prog.cpp | mem

http://www.cplusplus.com/reference/cstring/memset/

memset

void * memset ( void * ptr, int value, size_t num );
Fill block of memory
Sets the first num bytes of the block of memory pointed by ptr to the specified value (interpreted as an unsigned char).

Parameters

ptr
Pointer to the block of memory to fill.
value
Value to be set. The value is passed as an int, but the function fills the block of memory using the unsigned char conversion of this value.
num
Number of bytes to be set to the value.
size_t is an unsigned integral type.

Return Value

ptr is returned.

Example

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/* memset example */
#include <stdio.h>
#include <string.h>

int main ()
{
  char str[] = "almost every programmer should know memset!";
  memset (str,'-',6);
  puts (str);
  return 0;
}


Output:

------ every programmer should know memset!




memcpy

void * memcpy ( void * destination, const void * source, size_t num );
Copy block of memory
Copies the values of num bytes from the location pointed by source directly to the memory block pointed bydestination.

The underlying type of the objects pointed by both the source and destination pointers are irrelevant for this function; The result is a binary copy of the data.

The function does not check for any terminating null character in source - it always copies exactly num bytes.

To avoid overflows, the size of the arrays pointed by both the destination and source parameters, shall be at leastnum bytes, and should not overlap (for overlapping memory blocks, memmove is a safer approach).

Parameters

destination
Pointer to the destination array where the content is to be copied, type-casted to a pointer of type void*.
source
Pointer to the source of data to be copied, type-casted to a pointer of type const void*.
num
Number of bytes to copy.
size_t is an unsigned integral type.

Return Value

destination is returned.

Example

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/* memcpy example */
#include <stdio.h>
#include <string.h>

struct {
  char name[40];
  int age;
} person, person_copy;

int main ()
{
  char myname[] = "Pierre de Fermat";

  /* using memcpy to copy string: */
  memcpy ( person.name, myname, strlen(myname)+1 );
  person.age = 46;

  /* using memcpy to copy structure: */
  memcpy ( &person_copy, &person, sizeof(person) );

  printf ("person_copy: %s, %d \n", person_copy.name, person_copy.age );

  return 0;
}


Output:

person_copy: Pierre de Fermat, 46 




memcmp

int memcmp ( const void * ptr1, const void * ptr2, size_t num );
Compare two blocks of memory
Compares the first num bytes of the block of memory pointed by ptr1 to the first num bytes pointed by ptr2, returning zero if they all match or a value different from zero representing which is greater if they do not.

Notice that, unlike strcmp, the function does not stop comparing after finding a null character.

Parameters

ptr1
Pointer to block of memory.
ptr2
Pointer to block of memory.
num
Number of bytes to compare.

Return Value

Returns an integral value indicating the relationship between the content of the memory blocks:
A zero value indicates that the contents of both memory blocks are equal.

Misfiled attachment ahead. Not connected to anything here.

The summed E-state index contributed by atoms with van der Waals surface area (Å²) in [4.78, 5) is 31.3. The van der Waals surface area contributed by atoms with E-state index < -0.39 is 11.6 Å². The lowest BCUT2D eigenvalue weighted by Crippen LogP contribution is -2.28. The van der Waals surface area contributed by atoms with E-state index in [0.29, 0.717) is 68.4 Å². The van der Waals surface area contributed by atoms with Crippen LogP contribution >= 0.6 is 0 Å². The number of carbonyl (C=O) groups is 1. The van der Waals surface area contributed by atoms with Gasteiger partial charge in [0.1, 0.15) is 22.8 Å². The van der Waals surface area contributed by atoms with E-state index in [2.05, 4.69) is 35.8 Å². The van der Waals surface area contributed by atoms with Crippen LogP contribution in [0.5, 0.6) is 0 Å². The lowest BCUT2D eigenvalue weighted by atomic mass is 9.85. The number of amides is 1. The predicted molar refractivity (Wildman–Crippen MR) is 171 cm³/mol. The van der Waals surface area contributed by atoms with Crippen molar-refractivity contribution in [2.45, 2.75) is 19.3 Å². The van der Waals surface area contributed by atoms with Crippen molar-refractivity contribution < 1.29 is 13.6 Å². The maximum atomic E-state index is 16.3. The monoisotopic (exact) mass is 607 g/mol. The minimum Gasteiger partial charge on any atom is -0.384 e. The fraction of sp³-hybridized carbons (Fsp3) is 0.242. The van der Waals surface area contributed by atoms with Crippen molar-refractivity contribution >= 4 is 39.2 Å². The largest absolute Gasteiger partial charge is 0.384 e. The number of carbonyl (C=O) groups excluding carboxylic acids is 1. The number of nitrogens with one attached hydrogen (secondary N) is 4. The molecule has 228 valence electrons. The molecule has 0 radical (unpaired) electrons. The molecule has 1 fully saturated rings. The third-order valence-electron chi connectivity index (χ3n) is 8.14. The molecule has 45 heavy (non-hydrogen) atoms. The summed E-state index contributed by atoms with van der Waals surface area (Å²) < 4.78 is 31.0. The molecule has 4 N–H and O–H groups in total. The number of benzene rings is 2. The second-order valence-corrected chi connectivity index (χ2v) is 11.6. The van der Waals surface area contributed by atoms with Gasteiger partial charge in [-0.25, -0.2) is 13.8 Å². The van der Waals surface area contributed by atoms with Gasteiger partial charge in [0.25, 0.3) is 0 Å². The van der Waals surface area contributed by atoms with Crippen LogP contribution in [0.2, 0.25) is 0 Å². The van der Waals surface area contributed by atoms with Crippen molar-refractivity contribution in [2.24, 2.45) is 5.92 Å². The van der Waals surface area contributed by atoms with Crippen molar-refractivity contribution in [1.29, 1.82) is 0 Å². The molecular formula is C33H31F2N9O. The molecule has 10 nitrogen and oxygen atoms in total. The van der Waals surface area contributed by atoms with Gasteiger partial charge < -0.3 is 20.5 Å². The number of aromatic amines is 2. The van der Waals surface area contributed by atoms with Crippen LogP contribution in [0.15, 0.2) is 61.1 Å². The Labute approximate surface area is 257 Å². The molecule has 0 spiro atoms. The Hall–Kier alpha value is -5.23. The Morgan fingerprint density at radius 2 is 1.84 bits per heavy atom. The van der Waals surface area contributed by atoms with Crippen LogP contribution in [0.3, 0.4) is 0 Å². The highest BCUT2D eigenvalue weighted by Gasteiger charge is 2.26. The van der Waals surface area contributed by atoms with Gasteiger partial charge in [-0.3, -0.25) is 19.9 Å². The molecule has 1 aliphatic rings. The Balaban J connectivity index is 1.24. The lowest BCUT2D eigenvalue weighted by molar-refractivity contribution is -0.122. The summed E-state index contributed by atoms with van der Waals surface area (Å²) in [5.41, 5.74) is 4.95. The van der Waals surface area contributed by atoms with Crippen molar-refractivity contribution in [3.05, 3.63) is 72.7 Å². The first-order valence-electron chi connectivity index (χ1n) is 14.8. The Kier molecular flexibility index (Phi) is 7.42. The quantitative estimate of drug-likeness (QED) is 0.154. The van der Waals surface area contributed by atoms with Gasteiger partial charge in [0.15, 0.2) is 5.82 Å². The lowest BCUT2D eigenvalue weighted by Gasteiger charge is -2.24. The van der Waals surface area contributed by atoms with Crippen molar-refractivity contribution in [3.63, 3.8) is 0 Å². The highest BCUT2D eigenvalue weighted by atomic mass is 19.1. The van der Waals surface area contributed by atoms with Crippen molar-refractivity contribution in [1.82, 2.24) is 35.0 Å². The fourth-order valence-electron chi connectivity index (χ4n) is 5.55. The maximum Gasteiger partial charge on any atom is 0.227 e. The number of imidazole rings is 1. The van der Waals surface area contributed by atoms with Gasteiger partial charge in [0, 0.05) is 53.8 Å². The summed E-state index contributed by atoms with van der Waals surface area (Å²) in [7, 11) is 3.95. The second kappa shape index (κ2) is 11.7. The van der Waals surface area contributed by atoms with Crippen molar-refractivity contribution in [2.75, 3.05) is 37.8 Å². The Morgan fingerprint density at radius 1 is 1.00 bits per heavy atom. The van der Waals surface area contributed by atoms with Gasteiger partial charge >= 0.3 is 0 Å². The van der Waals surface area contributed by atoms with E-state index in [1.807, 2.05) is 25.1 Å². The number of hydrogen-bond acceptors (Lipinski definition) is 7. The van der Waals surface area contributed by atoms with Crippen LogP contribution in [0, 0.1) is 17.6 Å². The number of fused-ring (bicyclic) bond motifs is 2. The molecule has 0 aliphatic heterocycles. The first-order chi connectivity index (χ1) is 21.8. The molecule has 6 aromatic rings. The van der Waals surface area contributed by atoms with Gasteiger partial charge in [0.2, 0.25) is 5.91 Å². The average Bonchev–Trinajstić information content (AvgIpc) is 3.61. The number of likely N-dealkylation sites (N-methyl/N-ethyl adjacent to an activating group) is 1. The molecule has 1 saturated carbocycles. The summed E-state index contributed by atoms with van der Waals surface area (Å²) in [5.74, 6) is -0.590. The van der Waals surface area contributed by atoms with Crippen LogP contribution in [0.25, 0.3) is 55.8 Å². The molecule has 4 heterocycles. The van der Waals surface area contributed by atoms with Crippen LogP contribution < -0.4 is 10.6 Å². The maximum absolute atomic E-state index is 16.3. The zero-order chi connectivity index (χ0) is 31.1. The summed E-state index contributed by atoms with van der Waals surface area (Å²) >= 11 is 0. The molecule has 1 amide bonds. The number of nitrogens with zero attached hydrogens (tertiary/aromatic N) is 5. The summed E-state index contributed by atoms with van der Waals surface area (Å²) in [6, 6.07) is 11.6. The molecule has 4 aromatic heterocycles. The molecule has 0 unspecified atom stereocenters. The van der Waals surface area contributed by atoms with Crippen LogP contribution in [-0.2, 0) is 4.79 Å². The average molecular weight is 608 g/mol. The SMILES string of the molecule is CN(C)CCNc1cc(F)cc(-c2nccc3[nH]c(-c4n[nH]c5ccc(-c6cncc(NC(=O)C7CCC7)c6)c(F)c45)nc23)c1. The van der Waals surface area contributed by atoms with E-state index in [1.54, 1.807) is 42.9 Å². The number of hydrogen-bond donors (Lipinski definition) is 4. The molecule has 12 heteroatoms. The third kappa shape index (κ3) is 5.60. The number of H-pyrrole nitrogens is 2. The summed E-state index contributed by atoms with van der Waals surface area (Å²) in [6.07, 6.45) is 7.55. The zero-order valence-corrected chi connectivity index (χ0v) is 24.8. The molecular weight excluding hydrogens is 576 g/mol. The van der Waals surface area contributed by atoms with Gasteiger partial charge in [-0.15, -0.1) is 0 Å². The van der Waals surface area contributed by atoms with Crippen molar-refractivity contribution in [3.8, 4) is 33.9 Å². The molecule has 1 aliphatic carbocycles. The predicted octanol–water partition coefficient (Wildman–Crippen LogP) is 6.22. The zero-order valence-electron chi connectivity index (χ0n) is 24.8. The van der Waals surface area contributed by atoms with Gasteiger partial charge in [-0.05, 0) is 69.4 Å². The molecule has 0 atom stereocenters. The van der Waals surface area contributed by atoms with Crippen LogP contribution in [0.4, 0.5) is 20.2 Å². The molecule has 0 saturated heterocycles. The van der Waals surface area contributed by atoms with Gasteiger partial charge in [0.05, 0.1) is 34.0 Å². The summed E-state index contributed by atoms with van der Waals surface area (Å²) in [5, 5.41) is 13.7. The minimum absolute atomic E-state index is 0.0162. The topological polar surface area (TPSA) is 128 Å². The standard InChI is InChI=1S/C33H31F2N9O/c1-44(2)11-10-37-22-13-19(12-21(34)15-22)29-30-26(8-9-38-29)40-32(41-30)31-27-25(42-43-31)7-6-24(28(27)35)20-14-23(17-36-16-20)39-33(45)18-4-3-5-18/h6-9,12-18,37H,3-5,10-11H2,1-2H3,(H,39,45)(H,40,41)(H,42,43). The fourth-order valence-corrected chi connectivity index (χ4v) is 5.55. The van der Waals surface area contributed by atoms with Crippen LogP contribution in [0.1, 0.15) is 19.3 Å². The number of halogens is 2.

A value greater than zero indicates that the first byte that does not match in both memory blocks has a greater value in ptr1 than in ptr2 as if evaluated as unsigned char values; And a value less than zero indicates the opposite.

Example

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/* memcmp example */
#include <stdio.h>
#include <string.h>

int main ()
{
  char buffer1[] = "DWgaOtP12df0";
  char buffer2[] = "DWGAOTP12DF0";

  int n;

  n=memcmp ( buffer1, buffer2, sizeof(buffer1) );

  if (n>0) printf ("'%s' is greater than '%s'.\n",buffer1,buffer2);
  else if (n<0) printf ("'%s' is less than '%s'.\n",buffer1,buffer2);
  else printf ("'%s' is the same as '%s'.\n",buffer1,buffer2);

  return 0;
}


Output:

'DWgaOtP12df0' is greater than 'DWGAOTP12DF0'.

DWgAOtp12Df0 is greater than DWGAOTP12DF0 because the first non-matching character in both words are 'g' and 'G'respectively, and 'g' (103) evaluates as greater than 'G' (71).



strncpy

char * strncpy ( char * destination, const char * source, size_t num );
Copy characters from string
Copies the first num characters of source to destination. If the end of the source C string (which is signaled by a null-character) is found before num characters have been copied, destination is padded with zeros until a total ofnum characters have been written to it.

No null-character is implicitly appended at the end of destination if source is longer than num. Thus, in this case,destination shall not be considered a null terminated C string (reading it as such would overflow).

destination and source shall not overlap (see memmove for a safer alternative when overlapping).

Parameters

destination
Pointer to the destination array where the content is to be copied.
source
C string to be copied.
num
Maximum number of characters to be copied from source.
size_t is an unsigned integral type.

Return Value

destination is returned.

Example

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/* strncpy example */
#include <stdio.h>
#include <string.h>

int main ()
{
  char str1[]= "To be or not to be";
  char str2[40];
  char str3[40];

  /* copy to sized buffer (overflow safe): */
  strncpy ( str2, str1, sizeof(str2) );

  /* partial copy (only 5 chars): */
  strncpy ( str3, str2, 5 );
  str3[5] = '\0';   /* null character manually added */

  puts (str1);
  puts (str2);
  puts (str3);

  return 0;
}


Output:

To be or not to be
To be or not to be
To be 








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